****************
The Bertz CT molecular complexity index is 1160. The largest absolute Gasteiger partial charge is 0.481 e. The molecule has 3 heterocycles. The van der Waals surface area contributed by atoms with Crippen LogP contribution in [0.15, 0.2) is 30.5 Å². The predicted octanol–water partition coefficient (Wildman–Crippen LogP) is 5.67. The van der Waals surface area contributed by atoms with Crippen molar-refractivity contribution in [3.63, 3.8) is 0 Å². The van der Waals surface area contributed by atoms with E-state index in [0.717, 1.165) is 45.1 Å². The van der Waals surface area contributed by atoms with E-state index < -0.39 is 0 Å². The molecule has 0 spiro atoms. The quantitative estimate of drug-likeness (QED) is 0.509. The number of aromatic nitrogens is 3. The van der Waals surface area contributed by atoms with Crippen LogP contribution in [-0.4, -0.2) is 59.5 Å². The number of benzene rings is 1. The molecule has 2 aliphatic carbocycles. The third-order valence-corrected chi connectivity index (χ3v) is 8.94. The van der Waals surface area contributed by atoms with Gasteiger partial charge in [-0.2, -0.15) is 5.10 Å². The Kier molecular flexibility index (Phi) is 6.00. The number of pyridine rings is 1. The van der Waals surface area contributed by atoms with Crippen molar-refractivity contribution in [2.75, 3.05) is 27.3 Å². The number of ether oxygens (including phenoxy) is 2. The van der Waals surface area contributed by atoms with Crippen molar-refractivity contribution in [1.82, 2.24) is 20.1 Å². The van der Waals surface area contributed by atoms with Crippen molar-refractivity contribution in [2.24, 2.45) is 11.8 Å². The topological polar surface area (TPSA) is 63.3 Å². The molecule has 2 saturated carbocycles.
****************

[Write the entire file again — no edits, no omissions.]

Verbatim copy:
The Bertz CT molecular complexity index is 1160. The largest absolute Gasteiger partial charge is 0.481 e. The molecule has 3 heterocycles. The van der Waals surface area contributed by atoms with Crippen LogP contribution in [0.15, 0.2) is 30.5 Å². The predicted octanol–water partition coefficient (Wildman–Crippen LogP) is 5.67. The van der Waals surface area contributed by atoms with Crippen molar-refractivity contribution in [3.63, 3.8) is 0 Å². The van der Waals surface area contributed by atoms with E-state index in [0.717, 1.165) is 45.1 Å². The van der Waals surface area contributed by atoms with E-state index < -0.39 is 0 Å². The molecule has 0 spiro atoms. The quantitative estimate of drug-likeness (QED) is 0.509. The number of aromatic nitrogens is 3. The van der Waals surface area contributed by atoms with Crippen LogP contribution in [-0.4, -0.2) is 59.5 Å². The number of benzene rings is 1. The molecule has 2 aliphatic carbocycles. The third-order valence-corrected chi connectivity index (χ3v) is 8.94. The van der Waals surface area contributed by atoms with Gasteiger partial charge in [-0.2, -0.15) is 5.10 Å². The Kier molecular flexibility index (Phi) is 6.00. The number of pyridine rings is 1. The van der Waals surface area contributed by atoms with Crippen molar-refractivity contribution in [2.75, 3.05) is 27.3 Å². The number of ether oxygens (including phenoxy) is 2. The van der Waals surface area contributed by atoms with Crippen molar-refractivity contribution in [1.82, 2.24) is 20.1 Å². The van der Waals surface area contributed by atoms with Crippen molar-refractivity contribution in [2.24, 2.45) is 11.8 Å². The topological polar surface area (TPSA) is 63.3 Å². The molecule has 2 saturated carbocycles.